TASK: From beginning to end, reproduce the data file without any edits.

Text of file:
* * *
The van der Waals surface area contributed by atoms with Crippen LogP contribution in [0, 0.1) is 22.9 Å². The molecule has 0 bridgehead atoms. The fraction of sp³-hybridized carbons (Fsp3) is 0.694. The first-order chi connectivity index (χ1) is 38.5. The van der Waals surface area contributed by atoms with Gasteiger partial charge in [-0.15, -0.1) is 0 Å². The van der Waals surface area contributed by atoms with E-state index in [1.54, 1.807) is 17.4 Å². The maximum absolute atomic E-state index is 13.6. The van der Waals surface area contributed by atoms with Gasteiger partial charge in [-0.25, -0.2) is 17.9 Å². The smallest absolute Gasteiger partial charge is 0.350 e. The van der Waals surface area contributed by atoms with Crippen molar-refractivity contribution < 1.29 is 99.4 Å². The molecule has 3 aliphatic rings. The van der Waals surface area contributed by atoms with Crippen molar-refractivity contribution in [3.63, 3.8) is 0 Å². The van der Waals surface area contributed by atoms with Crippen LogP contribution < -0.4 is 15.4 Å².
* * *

The van der Waals surface area contributed by atoms with Crippen LogP contribution in [0, 0.1) is 22.9 Å². The molecule has 0 bridgehead atoms. The fraction of sp³-hybridized carbons (Fsp3) is 0.694. The first-order chi connectivity index (χ1) is 38.5. The van der Waals surface area contributed by atoms with Gasteiger partial charge in [-0.15, -0.1) is 0 Å². The van der Waals surface area contributed by atoms with E-state index in [1.54, 1.807) is 17.4 Å². The maximum absolute atomic E-state index is 13.6. The van der Waals surface area contributed by atoms with Gasteiger partial charge in [-0.25, -0.2) is 17.9 Å². The smallest absolute Gasteiger partial charge is 0.350 e. The van der Waals surface area contributed by atoms with Crippen molar-refractivity contribution < 1.29 is 99.4 Å². The molecule has 3 aliphatic rings. The van der Waals surface area contributed by atoms with Crippen molar-refractivity contribution in [3.63, 3.8) is 0 Å². The van der Waals surface area contributed by atoms with Crippen LogP contribution < -0.4 is 15.4 Å².